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Mt Stearn, Grande Cache


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There are a lot of great trails up around Grande Cache, in Alberta. The area is outside the national parks, so the trails are un-maintained and unmarked, but that also means you're not overrun with tourists.

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[TD]The original plan was to do Mt. Stearn, which is a 2800 foot hike up from the river valley, then another 500 feet and stroll down a ridge line, then a quick little scramble to the summit. Lightning Ridge is an extra 1500 feet past that, and another few kilometers. From the topos, it looked like you could do both in a day. Somehow, that evolved into 'Why not do Stearn, then try for the Ridge, too?".

Of course, when in doubt, check with somebody who knows - I asked Irene Henley ("Queen of the Mountains", "The Original Death Racer"). She said that we'd have to be very, very fast to both, and we'd probably be descending in the dark. Her suggestion was to be safe, maybe run for the summit of Lightning Ridge, then bag Stearn on the way down if there was enough daylight left.

In practice, our little group of seven did a combination of both, with more or less luck (depending on your perspective). The initial ascent is 2800 feet, but that's mostly straight up with almost no level spots to rest. Just a 2.8 km grind. The group included two people from Grande Cache and five people from Edmonton, all with different levels of experience. We were at the TH at 8:00; because we were in a hurry, we took off fast, which had the unfortunate side-effect of burning off a lot of energy really early.

Once you break out of the treeline at the foot of the Stearn peaks, the trail meanders along the base of the ridge for a kilkometer or two, then branches SSW up towards the Stearn Summit or continues further for the Lightning Ridge ascent to the north. At that junction, we decided to split up into two groups.


Me and another guy decided to stick with the original plan and just go after Stearn. My new hiking partner was a Chinese guy with no alpine experience. He'd hiked Grouse Mountain in Vancouver, but then again, who hasn't? This was a whole new experience for him, and he was already starting to fade. He would have been alright if we'd started slower, but by the end of that initial stair climb he wouldn't have survived another 1500 ft up, then the combined distance back down. We couldn't leave him alone, and besides, I'd rather enjoy the hike and scenery than run uphill looking at the back of somebody else's boots.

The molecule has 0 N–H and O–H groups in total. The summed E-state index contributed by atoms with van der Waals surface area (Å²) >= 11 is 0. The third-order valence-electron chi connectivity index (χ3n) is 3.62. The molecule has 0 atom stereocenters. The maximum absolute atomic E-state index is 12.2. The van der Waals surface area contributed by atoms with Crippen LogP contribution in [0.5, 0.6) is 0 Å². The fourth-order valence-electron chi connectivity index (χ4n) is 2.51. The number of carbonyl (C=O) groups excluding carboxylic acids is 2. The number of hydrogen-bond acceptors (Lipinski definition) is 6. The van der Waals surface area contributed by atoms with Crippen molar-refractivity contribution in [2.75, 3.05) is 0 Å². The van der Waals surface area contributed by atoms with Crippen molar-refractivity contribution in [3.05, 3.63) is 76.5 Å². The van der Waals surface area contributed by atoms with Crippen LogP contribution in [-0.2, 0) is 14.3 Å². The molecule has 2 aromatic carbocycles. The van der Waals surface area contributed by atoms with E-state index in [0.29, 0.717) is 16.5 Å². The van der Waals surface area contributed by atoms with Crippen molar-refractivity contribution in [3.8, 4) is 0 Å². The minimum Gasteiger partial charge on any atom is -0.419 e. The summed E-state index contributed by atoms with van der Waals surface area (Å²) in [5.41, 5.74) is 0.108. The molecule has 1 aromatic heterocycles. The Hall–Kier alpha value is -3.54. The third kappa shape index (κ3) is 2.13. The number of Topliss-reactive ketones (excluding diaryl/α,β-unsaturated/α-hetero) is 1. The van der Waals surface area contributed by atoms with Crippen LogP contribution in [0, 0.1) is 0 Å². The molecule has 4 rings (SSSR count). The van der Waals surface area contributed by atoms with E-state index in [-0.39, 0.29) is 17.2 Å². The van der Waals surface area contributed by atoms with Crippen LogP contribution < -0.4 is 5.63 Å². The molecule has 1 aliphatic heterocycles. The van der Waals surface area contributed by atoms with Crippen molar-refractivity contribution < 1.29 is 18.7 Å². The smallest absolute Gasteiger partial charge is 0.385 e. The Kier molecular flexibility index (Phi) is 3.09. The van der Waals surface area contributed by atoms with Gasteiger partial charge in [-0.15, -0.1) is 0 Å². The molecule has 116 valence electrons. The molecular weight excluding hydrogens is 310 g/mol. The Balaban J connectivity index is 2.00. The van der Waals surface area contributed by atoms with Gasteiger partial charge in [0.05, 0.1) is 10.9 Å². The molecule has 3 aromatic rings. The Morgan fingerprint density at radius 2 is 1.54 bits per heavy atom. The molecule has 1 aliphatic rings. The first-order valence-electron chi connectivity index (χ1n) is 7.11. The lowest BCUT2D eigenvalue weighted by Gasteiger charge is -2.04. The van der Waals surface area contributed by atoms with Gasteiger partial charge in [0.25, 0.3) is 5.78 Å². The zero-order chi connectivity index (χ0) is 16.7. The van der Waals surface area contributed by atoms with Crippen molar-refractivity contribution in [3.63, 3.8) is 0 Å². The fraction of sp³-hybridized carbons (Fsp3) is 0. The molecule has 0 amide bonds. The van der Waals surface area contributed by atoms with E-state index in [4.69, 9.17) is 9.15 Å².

I stayed back with him while everybody else kept going. Maybe I was just feeling a bit old that day, too.

The next section of our climb was just up a moderate hillside through the bush. Just for practice, and to introduce my new buddy to the fundamentals of safety on the mountains, we took a compass reading and matched it to the topo map, and plotted our 'ascent'. We followed a few flags up a narrow and rather damp trail, and soon popped out onto bare rock. Then we practiced building little cairns and memorizing landmarks as we climbed.

The weather was changeable - when isn't it in Alberta? Warm and wet on the lower slopes, near-frigid on the top. High winds and blowing drizzle, with the threat of snow. August in the Rockies...

Like most mountains, it seems, you reach the top of one bump thinking it must be the last, only to discover another one up ahead. After a few of those, we finally reached one that actually looked like there would be nothing higher, but of course when we got there, we came across this:


From that angle, the true summit seem kind of high and pointy, but I knew we wouldn't really find out until we got there. The closer we got, the nastier it looked:


And when we finally got within striking distance, it looked like we'd come all that way just to be stymied only metres from the top by the rockwall.